Director Kamila Andini Brings 1960s Indonesia To Life In Netflix’s “Cigarette Girl”

Kamila Andini, co-director of Netflix’s new series "Cigarette Girl", speaks about the magic of setting women’s stories from the past firmly in the present
Kamila Andini, co-director of Netflix’s new series "Cigarette Girl", speaks about the magic of setting women’s stories from the past firmly in the present
Kamila Andini on the set of Cigarette Girl, directing cast and crew including lead actress Dian Sastrowardoyo (Photo courtesy of Netflix)

Cigarette Girl is a different kind of historical series, says its co-director Kamila Andini, one that’s a modern story about the past, but still portraying plenty of drama and romance. “For historical films and series in Indonesia, a lot of them are about heroes’ stories and independence movements and things like that,” she explains. “It’s rare for us to learn our history from different angles.”

Based on the eponymous book by Indonesian author Ratih Kumala and first published in 2012 in Indonesian, Cigarette Girl, or Gadis Kretek, is finally seeing its screen adaptation come to life. Directed by both Kamila Andini and Ifa Isfansyah, who are also a married couple, the series is a historical thriller and epic romance that spans two generations and time periods, beginning in the 1960s. The five episodes follow a woman named Dasiyah who pursues perfecting her formula for kretek, a type of Indonesian cigarette made with tobacco and cloves, while coming up against social conventions and as political upheaval unfolds in the background. Starring Dian Sastrowardoyo, Ario Bayu, Arya Saloka and Putri Marino, Cigarette Girl begins streaming on Netflix this month, after a portion of the series premiered at the Busan International Film Festival in October.

The culmination of a 10-year process to adapt the book, which picked up pace in the last three to four years, Cigarette Girl explores not only the transformation in Indonesia of the cigarette and the larger agricultural industry from independent home-based operations to consolidated large-scale production, and political transitions and instability, but also an intimate personal and family story and the revelation of long-held secrets, Andini shares. “[The characters] find out that there are so many things that we as young people in Indonesia don’t even know,” she says via video call. “There are past hurts that I think we need to talk about, but more than that, we need to feel it.”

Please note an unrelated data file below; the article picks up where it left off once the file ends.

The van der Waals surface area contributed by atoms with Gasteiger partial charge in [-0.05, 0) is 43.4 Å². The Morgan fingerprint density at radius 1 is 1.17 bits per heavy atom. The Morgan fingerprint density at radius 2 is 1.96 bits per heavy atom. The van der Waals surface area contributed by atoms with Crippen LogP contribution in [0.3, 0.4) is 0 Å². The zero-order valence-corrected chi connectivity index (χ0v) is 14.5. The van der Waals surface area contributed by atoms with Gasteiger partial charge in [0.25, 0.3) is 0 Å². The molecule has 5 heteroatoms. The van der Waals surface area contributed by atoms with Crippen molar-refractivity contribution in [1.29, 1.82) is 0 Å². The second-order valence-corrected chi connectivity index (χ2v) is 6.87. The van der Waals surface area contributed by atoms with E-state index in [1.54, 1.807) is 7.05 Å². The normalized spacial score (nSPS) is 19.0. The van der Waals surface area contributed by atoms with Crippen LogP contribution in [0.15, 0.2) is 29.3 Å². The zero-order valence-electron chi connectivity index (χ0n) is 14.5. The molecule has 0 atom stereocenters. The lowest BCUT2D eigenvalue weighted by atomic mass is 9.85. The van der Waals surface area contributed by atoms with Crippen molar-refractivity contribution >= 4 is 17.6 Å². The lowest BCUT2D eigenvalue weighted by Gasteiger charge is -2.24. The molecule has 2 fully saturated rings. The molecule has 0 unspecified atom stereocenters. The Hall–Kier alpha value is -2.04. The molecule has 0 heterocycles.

To Andini, a prolific Indonesian director known for films such as The Mirror Never Lies (2011), Yuni (2021) and Nana (2022), viewers today are more sophisticated in their preferences and expectations—“The audience now hunger for something new and fresh, with vision, detail and passion,” she says—and that’s exactly what she delivered with Cigarette Girl. “Seeing how much room I could have to make and craft the story, I felt like I was making five films instead of one series,” she quips.

The release of Cigarette Girl follows decades-long growth and maturation of Indonesian media, from a time, particularly during Suharto’s presidency, when local productions were few and far between, to a proliferation of young filmmakers making independent films and short features, and an explosion of content after the Reformation Era, Andini elaborates. Even the medium has evolved massively, from physical tapes and discs to over-the-top and streaming platforms. “Right now I can say that it’s actually the peak, the most amazing time for an Indonesian creator to create something,” she says. “With many more choices…we will be able to make different kinds of stories for each platform with different kinds of scale and ideas, and that’s actually amazing.”

With that power, Andini continues to seek out stories that speak to her, finding personal connection to characters and women-driven narratives that reflect herself, her community and her lived experiences in a way that is honest and honours diversity. From watching works by Asian auteurs such as Yasujirō Ozu, Yasmin Ahmad, Tsai Ming-Liang and Kim Ki-duk, Andini found their breadth and the vast opportunity they inspired exhilarating. “I found that that’s freedom, in the way that I felt that liberation when I saw Asian cinema—I felt that I saw myself and my people too. It began to make sense, and I was inspired to want to do that as well,” she says.

“I want to talk about my story, my country and my culture. It started from that, and it’s been going on until now.”